The US government has opened a formal investigation into Tesla’s driver-assistance system known as Autopilot after a series of collisions with parked emergency vehicles.
The investigation covers 765,000 vehicles, almost everything that Tesla has sold in the US since the start of the 2014 model year. Of the crashes identified by the National Highway Traffic Safety Administration (NHTSA) as part of the investigation, 17 people were injured and one was killed.
NHTSA says it has identified 11 crashes since 2018 in which Teslas on Autopilot or Traffic Aware Cruise Control have hit vehicles at scenes where first responders used flashing lights, flares, an illuminated arrow board or cones warning of hazards. The agency announced the action on Monday in a posting on its website.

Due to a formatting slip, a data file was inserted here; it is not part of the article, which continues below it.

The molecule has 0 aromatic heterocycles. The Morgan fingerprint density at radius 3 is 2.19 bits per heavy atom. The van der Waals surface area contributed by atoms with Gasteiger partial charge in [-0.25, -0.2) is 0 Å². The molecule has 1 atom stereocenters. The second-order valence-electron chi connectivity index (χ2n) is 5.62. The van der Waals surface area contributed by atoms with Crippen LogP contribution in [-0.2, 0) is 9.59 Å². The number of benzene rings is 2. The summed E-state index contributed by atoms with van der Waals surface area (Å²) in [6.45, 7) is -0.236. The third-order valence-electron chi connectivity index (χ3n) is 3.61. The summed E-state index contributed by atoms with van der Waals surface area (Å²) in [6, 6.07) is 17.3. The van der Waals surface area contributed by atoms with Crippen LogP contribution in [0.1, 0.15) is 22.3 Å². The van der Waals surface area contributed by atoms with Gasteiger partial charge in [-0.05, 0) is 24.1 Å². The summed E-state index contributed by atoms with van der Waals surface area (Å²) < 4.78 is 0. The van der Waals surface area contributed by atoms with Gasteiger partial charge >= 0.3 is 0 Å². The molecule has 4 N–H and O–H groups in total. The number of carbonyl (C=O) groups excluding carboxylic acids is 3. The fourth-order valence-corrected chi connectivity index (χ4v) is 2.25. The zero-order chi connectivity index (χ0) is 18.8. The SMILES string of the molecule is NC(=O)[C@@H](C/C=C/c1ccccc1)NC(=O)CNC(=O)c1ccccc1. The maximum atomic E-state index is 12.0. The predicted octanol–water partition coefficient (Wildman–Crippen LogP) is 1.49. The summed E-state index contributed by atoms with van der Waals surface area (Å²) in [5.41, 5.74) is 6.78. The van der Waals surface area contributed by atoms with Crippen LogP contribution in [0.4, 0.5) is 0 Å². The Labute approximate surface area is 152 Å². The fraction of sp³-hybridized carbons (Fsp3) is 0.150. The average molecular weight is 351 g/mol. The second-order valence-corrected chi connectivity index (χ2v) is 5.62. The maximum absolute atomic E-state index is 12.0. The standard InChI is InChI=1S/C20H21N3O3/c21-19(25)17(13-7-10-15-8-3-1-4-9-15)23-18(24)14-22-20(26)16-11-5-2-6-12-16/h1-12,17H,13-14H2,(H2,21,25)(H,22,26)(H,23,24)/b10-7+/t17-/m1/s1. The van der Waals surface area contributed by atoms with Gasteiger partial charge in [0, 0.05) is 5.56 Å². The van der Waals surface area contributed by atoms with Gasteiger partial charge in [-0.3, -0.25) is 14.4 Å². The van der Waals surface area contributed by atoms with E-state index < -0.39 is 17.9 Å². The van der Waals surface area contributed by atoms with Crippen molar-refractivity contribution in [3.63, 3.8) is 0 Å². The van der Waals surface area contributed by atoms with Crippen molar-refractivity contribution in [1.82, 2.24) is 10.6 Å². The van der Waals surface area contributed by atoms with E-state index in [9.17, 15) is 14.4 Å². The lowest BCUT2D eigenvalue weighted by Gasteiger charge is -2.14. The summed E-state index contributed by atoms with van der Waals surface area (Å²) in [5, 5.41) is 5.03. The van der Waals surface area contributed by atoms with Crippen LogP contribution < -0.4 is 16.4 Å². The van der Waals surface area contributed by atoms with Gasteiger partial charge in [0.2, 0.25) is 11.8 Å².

“Most incidents took place after dark and the crash scenes encountered included scene control measures such as first responder vehicle lights, flares, an illuminated arrow board, and road cones,” the agency said.